According to design documents before the council, a promenade in front of the facility will connect the downtown area to the waterfront.

A water play feature will use runoff from the building’s roof, and a shell storage enclosure is planned for the rowing club.

The area east of the facility will be regraded to create a grass amphitheater facing the park’s performance area, while public art will be built into the feature.

“I’m very excited and enthused about the design concept that’s before us, because it takes us in a different direction,” Councilman Nezam Tooloee said.

But such enthusiasm was tempered by concerns over cost, estimated at $381,000 and significantly higher than the earlier plan, for which the council had approved $225,000.

Several council members questioned why they were even discussing the project, when it had gone beyond the original cost parameters.

“For me, there’s no point in talking about a $381,000 project if we don’t have any money for it,” Councilman Bob Scales said.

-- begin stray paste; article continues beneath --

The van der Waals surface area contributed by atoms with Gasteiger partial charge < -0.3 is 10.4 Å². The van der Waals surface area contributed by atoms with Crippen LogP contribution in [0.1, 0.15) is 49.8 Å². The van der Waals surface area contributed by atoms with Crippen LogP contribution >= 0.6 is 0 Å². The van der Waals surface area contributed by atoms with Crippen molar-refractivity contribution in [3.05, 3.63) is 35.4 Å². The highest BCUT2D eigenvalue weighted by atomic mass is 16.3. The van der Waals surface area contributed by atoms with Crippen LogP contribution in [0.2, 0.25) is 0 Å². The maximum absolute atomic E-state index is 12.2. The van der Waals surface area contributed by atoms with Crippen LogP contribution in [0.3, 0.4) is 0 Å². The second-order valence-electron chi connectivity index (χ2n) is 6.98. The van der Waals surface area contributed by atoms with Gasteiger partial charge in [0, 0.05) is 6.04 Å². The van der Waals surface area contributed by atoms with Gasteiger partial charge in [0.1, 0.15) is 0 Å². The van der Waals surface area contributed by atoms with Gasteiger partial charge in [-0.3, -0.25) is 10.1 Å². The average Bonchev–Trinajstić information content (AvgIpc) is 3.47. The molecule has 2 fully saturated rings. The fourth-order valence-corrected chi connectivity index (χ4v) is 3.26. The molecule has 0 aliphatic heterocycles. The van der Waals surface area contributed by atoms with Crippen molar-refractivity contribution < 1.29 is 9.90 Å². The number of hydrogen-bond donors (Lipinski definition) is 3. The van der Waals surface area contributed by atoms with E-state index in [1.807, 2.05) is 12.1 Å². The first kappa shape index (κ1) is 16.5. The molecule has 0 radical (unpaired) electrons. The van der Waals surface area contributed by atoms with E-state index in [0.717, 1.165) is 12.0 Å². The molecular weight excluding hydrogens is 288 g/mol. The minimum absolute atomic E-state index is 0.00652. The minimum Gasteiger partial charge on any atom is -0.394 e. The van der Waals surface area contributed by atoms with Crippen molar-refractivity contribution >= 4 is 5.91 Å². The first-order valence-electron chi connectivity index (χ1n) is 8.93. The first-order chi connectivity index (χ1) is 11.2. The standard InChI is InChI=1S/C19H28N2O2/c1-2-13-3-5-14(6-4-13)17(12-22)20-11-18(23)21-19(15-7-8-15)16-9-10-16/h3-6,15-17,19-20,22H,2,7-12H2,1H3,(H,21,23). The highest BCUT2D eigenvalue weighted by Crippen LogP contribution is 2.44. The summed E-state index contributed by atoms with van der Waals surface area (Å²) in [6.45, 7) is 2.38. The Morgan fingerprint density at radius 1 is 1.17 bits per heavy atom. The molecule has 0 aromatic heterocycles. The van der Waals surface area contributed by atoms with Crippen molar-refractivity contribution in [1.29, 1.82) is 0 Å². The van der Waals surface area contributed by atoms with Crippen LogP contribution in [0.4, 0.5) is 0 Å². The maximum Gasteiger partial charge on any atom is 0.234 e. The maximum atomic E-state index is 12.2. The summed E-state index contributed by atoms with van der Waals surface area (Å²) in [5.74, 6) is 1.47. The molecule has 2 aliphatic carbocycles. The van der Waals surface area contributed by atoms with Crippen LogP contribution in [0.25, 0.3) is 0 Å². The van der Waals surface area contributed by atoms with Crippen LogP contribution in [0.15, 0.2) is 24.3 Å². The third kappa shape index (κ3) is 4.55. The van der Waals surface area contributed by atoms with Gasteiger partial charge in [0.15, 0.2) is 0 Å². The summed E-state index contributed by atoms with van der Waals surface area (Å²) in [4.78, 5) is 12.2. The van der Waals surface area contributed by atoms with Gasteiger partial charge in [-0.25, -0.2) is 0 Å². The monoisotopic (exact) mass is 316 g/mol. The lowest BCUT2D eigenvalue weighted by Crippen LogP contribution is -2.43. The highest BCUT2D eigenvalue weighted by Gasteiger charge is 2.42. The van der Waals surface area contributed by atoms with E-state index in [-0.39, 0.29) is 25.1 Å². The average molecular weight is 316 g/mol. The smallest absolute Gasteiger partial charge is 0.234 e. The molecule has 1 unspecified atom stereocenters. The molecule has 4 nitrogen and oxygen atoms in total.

Agreed Councilwoman Debbie Vann, “I thought our budget was way out of line to begin with.”

But others, including Councilwoman Debbie Vancil, noted that the city would be getting far more than a restroom, citing amenities contemplated in the park’s long-range plan.

“Sometimes when you buy in bulk, it’s cheaper,” she said.

The effort to put a new restroom in Waterfront Park has taken nearly four years, since a dilapidated facility was torn down.

The council earlier this year approved construction of a prefabricated restroom near the boat launch parking lot. But that plan was scuttled in April, when arts interests successfully lobbied for a new design process.

A community design seminar brought forth a range of ideas, and the Seattle architectural firm Olson, Sundberg, Kundig and Allen came up with a new vision.

That set off a new debate over the proper location for the facility, and whether the tennis courts could be located elsewhere.

“What is very clear to everyone is that if the sitelines and connection to the water (are important), which most people agree they are, the current tennis courts are in the wrong place,” Brewer said.

Debbi Lester of the city’s public arts group agreed that the earlier approved restroom site near the boat launch would have blocked views of the harbor.

“If you were designing a house where you opened the front door and you looked into a toilet, that wouldn’t be the best design,” she said.

Councilwoman Vann questioned the proposed restroom’s aesthetics, and said that a number of people polled “actively disliked” the design.